“I am of a sect by myself,” wrote Thomas Jefferson when he was 76 years old and almost finished with what today is called the “Jefferson Bible.”

This year marks the bicentennial of its completion, presenting an occasion to take a fresh look at a unique American artifact now housed at the Smithsonian Institution. By almost any definition, the “Jefferson Bible” is a heretical document, but also, paradoxically, an unexpected source of potential inspiration.

Think of it as a one-man Jesus seminar. The fellow from Monticello lived long before the now-defunct group of scholars who made headlines in the 1980s for voting on the authenticity of the sayings of Jesus by dropping colored beads into a box. Whereas they craved publicity and concocted a media-savvy stunt, Jefferson worked in private. 

He mentioned his project in occasional letters, yet he did not publish the final result. His mission, nevertheless, was similar in its fundamentals. He aimed to study the Gospels and edit them into what he regarded as the truest possible account of history’s greatest figure: a human Jesus rescued by reason from revelation.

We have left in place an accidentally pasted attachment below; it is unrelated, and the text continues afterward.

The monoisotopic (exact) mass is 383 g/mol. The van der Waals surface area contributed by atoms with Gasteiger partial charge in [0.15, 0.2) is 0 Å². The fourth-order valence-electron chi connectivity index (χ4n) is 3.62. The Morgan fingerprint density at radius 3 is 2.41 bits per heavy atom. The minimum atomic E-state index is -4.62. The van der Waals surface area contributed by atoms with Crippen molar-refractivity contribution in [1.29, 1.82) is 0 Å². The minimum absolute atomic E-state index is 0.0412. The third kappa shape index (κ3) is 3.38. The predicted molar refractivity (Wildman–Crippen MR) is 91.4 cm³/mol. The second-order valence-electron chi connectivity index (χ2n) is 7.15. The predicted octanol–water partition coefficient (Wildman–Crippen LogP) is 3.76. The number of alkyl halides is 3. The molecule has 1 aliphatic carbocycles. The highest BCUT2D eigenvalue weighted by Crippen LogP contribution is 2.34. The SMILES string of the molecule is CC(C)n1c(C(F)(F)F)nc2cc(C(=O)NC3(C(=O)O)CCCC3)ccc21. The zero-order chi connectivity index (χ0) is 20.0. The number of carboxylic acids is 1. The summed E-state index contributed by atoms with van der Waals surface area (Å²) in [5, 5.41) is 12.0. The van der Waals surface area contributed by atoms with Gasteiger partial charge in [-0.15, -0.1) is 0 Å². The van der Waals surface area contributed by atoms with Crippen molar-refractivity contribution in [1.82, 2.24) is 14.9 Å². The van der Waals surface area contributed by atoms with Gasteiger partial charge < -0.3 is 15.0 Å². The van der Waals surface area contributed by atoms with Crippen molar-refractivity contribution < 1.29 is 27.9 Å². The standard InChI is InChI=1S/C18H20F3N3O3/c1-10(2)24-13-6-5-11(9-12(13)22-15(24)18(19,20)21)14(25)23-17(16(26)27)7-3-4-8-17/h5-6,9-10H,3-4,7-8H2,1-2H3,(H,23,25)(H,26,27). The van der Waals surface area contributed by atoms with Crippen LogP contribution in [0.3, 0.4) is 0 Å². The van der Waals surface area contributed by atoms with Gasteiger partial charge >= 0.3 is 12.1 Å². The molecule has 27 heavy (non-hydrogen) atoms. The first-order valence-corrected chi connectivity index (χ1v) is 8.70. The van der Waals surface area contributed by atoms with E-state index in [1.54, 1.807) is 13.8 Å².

Raised in the Anglican tradition, Jefferson turned doubtful “from a very early part of my life,” he once confessed. The idea of the Trinity perplexed him: “I never had enough sense to comprehend” the doctrine. Soon he fell away from orthodoxy. 

"The Jefferson Bible: A Biography," by Peter Manseau. (Princeton University Press)

In his excellent new book, “The Jefferson Bible: A Biography” (Princeton University Press, $24.95), Peter Manseau labels this a “quiet rebellion.” A noisy rebellion might have ended Jefferson’s political career before it even had started, of course. Contemporaries who spoke loudly about their skepticism took their chances with an 18th-century version of cancel culture.